When scoping for the Sarpy excavation began in 2005, Dale Herbort from the U.S. Office of Surface Mining worked with Montana state archeologist Stan Wilmoth and Gene Munson of GCM Services, a private consultant hired by the mining company. (Mining companies hiring their own consultants is common practice.) However, federal funds established a tribal historic-preservation office in 2007, so Wilmoth—who worked for the state—was then replaced with the new Crow tribal historic preservation officer, Dale Old Horn.
The law requires consultation and public input for every stage of the process, and is thereby meant to create a system of checks and balances. However, critics say the three parties—OSM’s Herbort, Dale Old Horn, and mining consultant Munson—acted with a single vision: to move the project along as quickly as possible.
Together, they devised a “data recovery plan” that consisted of putting the material through a powerscreen to filter valuable artifacts from dirt and bone and then plowing the rest with a backhoe.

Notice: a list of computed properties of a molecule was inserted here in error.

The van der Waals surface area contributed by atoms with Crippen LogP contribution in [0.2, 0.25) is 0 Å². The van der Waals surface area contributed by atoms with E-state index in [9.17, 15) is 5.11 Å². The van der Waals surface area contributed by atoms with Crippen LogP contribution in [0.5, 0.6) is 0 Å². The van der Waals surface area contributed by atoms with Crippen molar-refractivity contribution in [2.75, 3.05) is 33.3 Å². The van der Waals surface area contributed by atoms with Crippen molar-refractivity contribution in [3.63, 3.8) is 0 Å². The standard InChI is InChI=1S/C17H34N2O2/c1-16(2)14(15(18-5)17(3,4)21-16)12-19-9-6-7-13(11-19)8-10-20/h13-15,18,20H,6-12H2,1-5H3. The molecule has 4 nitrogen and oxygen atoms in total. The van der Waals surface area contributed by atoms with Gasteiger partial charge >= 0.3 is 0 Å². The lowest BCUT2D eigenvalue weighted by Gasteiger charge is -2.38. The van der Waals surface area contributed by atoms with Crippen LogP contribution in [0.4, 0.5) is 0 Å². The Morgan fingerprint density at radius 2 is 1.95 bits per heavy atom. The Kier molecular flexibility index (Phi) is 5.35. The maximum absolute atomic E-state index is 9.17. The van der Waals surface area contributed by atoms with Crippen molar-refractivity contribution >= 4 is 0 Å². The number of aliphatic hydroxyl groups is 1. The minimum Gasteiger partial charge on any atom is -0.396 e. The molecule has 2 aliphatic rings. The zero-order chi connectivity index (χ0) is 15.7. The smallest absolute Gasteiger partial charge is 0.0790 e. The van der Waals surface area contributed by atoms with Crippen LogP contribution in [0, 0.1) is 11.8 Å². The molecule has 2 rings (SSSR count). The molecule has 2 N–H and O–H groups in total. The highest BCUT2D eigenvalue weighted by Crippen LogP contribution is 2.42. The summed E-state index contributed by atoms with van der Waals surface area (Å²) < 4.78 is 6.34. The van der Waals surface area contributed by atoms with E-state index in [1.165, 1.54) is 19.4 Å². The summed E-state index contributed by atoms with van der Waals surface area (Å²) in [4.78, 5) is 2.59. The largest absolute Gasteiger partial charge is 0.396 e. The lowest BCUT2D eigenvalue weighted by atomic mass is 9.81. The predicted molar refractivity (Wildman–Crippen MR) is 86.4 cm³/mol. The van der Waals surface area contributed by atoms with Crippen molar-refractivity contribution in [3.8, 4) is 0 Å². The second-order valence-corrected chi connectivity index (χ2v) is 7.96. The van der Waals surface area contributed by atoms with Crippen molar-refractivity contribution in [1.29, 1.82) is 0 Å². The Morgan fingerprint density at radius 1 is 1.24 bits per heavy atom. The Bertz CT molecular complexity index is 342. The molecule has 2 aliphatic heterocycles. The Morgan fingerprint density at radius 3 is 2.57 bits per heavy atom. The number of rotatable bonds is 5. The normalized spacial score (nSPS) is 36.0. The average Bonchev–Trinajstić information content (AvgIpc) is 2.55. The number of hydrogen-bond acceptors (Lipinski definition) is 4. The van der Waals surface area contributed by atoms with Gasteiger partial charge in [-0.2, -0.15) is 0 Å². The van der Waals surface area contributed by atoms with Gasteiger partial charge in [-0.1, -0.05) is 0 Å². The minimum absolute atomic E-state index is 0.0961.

“It doesn’t make any sense to me and it doesn’t seem appropriate,” said Wilmoth.
Herbort did not answer phone calls, but the U.S. Interior Department, which oversees OSM, responded in a written statement, saying: “The data recovery plans for the site were reviewed by the Bureau of Indian Affairs and the Crow Tribal Historic Preservation Officer. No agency or the tribe asked for further public involvement.”
When reached on his cell phone, Munson abruptly hung up.
“I probably shouldn’t tell you this,” said Wilmoth. “But GCM used to consult with mining companies all over the West. They don’t do that anymore.”
Old Horn has since been fired. This week, agents from the FBI and the U.S. Interior Department’s Inspector General's Office arrived on the reservation to ask Old Horn questions about the THPO's finances, according to Burton Pretty on Top, chairman of the Crow cultural committee.